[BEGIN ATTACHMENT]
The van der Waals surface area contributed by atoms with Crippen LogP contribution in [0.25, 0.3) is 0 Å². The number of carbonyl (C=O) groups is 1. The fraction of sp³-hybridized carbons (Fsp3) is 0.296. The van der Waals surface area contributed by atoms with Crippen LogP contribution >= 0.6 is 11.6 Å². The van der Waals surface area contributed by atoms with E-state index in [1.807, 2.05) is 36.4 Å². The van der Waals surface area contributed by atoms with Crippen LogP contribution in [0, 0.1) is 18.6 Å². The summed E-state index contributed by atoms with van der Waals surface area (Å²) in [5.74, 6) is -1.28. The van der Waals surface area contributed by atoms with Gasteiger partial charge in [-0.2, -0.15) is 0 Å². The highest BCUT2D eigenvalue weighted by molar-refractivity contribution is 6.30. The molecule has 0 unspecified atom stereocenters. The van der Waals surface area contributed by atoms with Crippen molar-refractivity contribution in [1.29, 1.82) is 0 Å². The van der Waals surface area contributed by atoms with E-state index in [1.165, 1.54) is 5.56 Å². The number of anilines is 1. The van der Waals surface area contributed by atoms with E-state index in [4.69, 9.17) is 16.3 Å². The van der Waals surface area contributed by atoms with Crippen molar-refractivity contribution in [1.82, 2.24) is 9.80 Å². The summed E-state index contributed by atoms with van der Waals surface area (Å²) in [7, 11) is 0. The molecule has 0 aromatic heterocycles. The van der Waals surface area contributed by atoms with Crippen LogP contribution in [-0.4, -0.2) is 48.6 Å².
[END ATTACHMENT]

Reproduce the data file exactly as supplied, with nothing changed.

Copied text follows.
The van der Waals surface area contributed by atoms with Crippen LogP contribution in [0.25, 0.3) is 0 Å². The number of carbonyl (C=O) groups is 1. The fraction of sp³-hybridized carbons (Fsp3) is 0.296. The van der Waals surface area contributed by atoms with Crippen LogP contribution >= 0.6 is 11.6 Å². The van der Waals surface area contributed by atoms with E-state index in [1.807, 2.05) is 36.4 Å². The van der Waals surface area contributed by atoms with Crippen LogP contribution in [0, 0.1) is 18.6 Å². The summed E-state index contributed by atoms with van der Waals surface area (Å²) in [5.74, 6) is -1.28. The van der Waals surface area contributed by atoms with Gasteiger partial charge in [-0.2, -0.15) is 0 Å². The highest BCUT2D eigenvalue weighted by molar-refractivity contribution is 6.30. The molecule has 0 unspecified atom stereocenters. The van der Waals surface area contributed by atoms with Crippen molar-refractivity contribution in [1.29, 1.82) is 0 Å². The van der Waals surface area contributed by atoms with E-state index in [1.165, 1.54) is 5.56 Å². The number of anilines is 1. The van der Waals surface area contributed by atoms with E-state index in [4.69, 9.17) is 16.3 Å². The van der Waals surface area contributed by atoms with Crippen molar-refractivity contribution in [1.82, 2.24) is 9.80 Å². The summed E-state index contributed by atoms with van der Waals surface area (Å²) in [7, 11) is 0. The molecule has 0 aromatic heterocycles. The van der Waals surface area contributed by atoms with Crippen LogP contribution in [-0.4, -0.2) is 48.6 Å².